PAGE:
The Western Electric Sewing Machine

A brief history of the first sewing machines


| December 1999


Editor's Note: In the September 1999 issue of Farm Collector, Ralph Look, Wichita, Kan., wrote to ask for information on the Western Electric sewing machine. His query was answered by representatives of the Sharon D. Ansted-Williams Memorial Library. 

More than 150 years ago, on Sept. 10, 1846, a patent was granted to Elias Howe Jr. for the sewing machine. No invention has so touched the everyday life of mankind like the sewing machine. The clothes that we wear, many of the furnishings in our homes, even the automobiles that we drive, have in some way benefited by this marvelous invention.

Before the sewing machine, few people had more than one change of clothes. Sewn by hand, tailor-made clothes were reserved for the wealthy, and properly fitting clothes were a luxury. Shoes were held together with pegs, and there was no "left" or "right" shoe. The shoemaker was known as the cobbler, a term that illustrates the difficulty of producing a quality product.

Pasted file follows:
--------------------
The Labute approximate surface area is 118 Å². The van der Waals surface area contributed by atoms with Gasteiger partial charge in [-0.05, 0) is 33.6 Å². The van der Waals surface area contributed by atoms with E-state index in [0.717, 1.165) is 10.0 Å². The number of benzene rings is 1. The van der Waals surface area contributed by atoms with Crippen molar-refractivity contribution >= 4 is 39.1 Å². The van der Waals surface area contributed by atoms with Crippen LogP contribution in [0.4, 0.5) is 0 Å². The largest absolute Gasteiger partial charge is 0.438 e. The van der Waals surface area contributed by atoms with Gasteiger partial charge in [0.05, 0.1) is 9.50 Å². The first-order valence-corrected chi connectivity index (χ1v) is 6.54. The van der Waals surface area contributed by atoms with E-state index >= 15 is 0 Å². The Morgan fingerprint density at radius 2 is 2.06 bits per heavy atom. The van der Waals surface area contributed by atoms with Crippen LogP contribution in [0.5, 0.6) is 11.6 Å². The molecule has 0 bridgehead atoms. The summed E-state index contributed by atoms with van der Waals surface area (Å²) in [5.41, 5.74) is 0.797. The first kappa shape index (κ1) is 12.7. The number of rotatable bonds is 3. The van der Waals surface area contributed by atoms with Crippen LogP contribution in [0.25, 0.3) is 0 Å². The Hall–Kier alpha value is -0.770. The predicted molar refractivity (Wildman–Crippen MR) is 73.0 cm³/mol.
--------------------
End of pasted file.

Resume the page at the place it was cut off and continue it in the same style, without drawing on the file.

The first sewing machines were operated by hand. The foot treadle – Isaac Singer's innovation – would dramatically improve the operation of the machine.



In 1885, Charles Cretors, the inventor of the popcorn machine, advertised a small steam engine suitable to operate a sewing machine.

Thomas Edison was among the first to advocate the use of electricity to operate machinery for the home. "Washing machines, cream separators, and sewing machines could be coupled to an electric motor and would reduce the labor of the servant and home maker," he wrote. By the end of the nineteenth century, Westinghouse Electric offered a small electric motor that could be attached to a sewing machine.














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